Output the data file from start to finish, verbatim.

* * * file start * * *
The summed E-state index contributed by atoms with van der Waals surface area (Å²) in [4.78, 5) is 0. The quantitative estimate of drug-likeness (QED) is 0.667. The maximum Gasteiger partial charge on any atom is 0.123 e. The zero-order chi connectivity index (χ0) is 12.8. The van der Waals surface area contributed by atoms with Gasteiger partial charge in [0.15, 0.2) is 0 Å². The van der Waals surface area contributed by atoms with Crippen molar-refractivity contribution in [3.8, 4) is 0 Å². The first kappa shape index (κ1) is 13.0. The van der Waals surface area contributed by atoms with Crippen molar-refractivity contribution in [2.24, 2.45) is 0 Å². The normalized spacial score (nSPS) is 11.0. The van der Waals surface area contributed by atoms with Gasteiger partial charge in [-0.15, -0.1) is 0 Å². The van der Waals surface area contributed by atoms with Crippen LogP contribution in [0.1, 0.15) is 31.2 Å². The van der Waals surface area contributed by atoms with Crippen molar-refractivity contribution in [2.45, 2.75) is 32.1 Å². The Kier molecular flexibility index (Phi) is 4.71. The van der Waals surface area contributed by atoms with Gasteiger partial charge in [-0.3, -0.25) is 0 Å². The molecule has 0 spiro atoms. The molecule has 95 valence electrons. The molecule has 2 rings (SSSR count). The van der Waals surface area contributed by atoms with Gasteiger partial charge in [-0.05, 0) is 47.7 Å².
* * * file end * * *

The summed E-state index contributed by atoms with van der Waals surface area (Å²) in [4.78, 5) is 0. The quantitative estimate of drug-likeness (QED) is 0.667. The maximum Gasteiger partial charge on any atom is 0.123 e. The zero-order chi connectivity index (χ0) is 12.8. The van der Waals surface area contributed by atoms with Gasteiger partial charge in [0.15, 0.2) is 0 Å². The van der Waals surface area contributed by atoms with Crippen molar-refractivity contribution in [3.8, 4) is 0 Å². The first kappa shape index (κ1) is 13.0. The van der Waals surface area contributed by atoms with Crippen molar-refractivity contribution in [2.24, 2.45) is 0 Å². The normalized spacial score (nSPS) is 11.0. The van der Waals surface area contributed by atoms with Gasteiger partial charge in [-0.15, -0.1) is 0 Å². The van der Waals surface area contributed by atoms with Crippen LogP contribution in [0.1, 0.15) is 31.2 Å². The van der Waals surface area contributed by atoms with Crippen molar-refractivity contribution in [2.45, 2.75) is 32.1 Å². The Kier molecular flexibility index (Phi) is 4.71. The van der Waals surface area contributed by atoms with Gasteiger partial charge in [-0.3, -0.25) is 0 Å². The molecule has 0 spiro atoms. The molecule has 95 valence electrons. The molecule has 2 rings (SSSR count). The van der Waals surface area contributed by atoms with Gasteiger partial charge in [-0.05, 0) is 47.7 Å².